“It gave me a queer feeling. Yesterday or the day before, while I had been going about my business, quietly and in private, some unknown person — some stranger — had gone to the trouble of marking my name onto this envelope. Who was it who had had his mind’s eye on me while I hadn’t suspected a thing?”
I’m a reader. I’ve been reading for as long as I could remember. I’m the kid who used to hide behind furniture so that I could ignore the calls of my mother or my siblings and focus on my books. I love the magic of reading. I love getting to know new people and visiting new places. I love stories.
When you read a lot, you are always on the look out for the “it” book. For a book which grabs you around the heart and won’t let go. One of the gripping thing about a book is the style in which it is written. The wordsmithing if you please, even though spell check hates that word. How did the author go about the work of picking their words, heating them, melting them down and remolding them in a way that is fresh and captures my attention. Some writers have very soft voices, while others burn bright and fade quickly. Some books start out strong, beautiful, inviting you as a reader to pull back the curtain and view a new world for a few hundred pages but can’t carry that voice throughout the whole story. They begin to lose their voice as they go along.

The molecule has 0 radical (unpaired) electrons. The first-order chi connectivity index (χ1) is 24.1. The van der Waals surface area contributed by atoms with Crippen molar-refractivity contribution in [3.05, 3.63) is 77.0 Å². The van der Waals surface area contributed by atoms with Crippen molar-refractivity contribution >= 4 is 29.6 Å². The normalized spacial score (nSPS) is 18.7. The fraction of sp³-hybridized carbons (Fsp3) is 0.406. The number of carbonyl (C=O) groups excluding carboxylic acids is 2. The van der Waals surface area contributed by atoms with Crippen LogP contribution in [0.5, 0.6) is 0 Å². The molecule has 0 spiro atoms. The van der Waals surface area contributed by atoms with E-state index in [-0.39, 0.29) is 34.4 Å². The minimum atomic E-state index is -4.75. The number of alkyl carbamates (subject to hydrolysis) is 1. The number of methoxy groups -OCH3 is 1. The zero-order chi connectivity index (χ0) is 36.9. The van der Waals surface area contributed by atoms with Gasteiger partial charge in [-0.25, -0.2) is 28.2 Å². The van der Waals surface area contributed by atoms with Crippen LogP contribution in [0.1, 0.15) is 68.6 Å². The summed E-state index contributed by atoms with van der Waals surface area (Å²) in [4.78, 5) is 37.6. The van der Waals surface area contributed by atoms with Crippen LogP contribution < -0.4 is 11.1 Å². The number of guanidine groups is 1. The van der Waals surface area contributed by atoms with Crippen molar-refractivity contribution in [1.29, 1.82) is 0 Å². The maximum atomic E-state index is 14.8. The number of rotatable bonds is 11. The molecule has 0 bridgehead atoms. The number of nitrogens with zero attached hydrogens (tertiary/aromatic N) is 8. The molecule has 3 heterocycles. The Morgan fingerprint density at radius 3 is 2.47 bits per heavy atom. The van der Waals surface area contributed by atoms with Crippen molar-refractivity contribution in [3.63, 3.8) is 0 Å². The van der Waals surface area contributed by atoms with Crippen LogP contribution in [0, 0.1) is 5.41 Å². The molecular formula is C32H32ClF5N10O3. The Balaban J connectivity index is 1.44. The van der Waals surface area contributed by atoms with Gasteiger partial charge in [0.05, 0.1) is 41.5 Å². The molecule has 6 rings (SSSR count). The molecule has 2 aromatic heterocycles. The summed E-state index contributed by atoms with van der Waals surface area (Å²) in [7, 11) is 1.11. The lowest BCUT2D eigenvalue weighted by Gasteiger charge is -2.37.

The Thirteenth Tale is not a book with laryngitis. It called to me from the shelf! It’s voice does not turn into a gravely whisper as it gets further into its tale. No. It blares its beautiful words at the top of its lungs taking the reader on a visceral journey of descriptions both horrendous and brilliant. I have read few authors with such a grip on adjective and adverb.
The Thirteenth Tale by Diane Setterfield is a book for readers. It is about readers. It is about lovers of stories and lovers of books. It is also a gothic story. Not gothic as in vampires and what not, but gothic as in Jane Eyre. In fact, Jane Eyre is mentioned so lovingly so often in this novel, I might just have to read it again soon.
This story is about a twins, a dying story-teller, ghosts, lost children, insanity and lots of other wonderful gothic themes.
I think one of the interesting parts about the book is the timeframe. You’re everyday brain spends a large part of the book trying to decide what year it is, or at least what decade or century. The story is multi-layered and so parts of it take place back when people still drove coaches and wagons. But the rest of the story is modern, just how modern one never really figures out. This never distracts from the story, only tantalizes your brain when you are away from the book.
I hesitated to recommend this book until I finished it to see if it could pull off the end as well as the beginning. It did. It is beautiful through and through. I will put it on my book shelf next to a few other books I think are excellent not only in their story telling, but in the beauty of the wordsmithing: Lord of the Rings, The English Patient, Shutter Island and the Time Traveler’s Wife.
If you enjoy a gothic story, a beautiful story, a gripping story, read The Thirteenth Tale.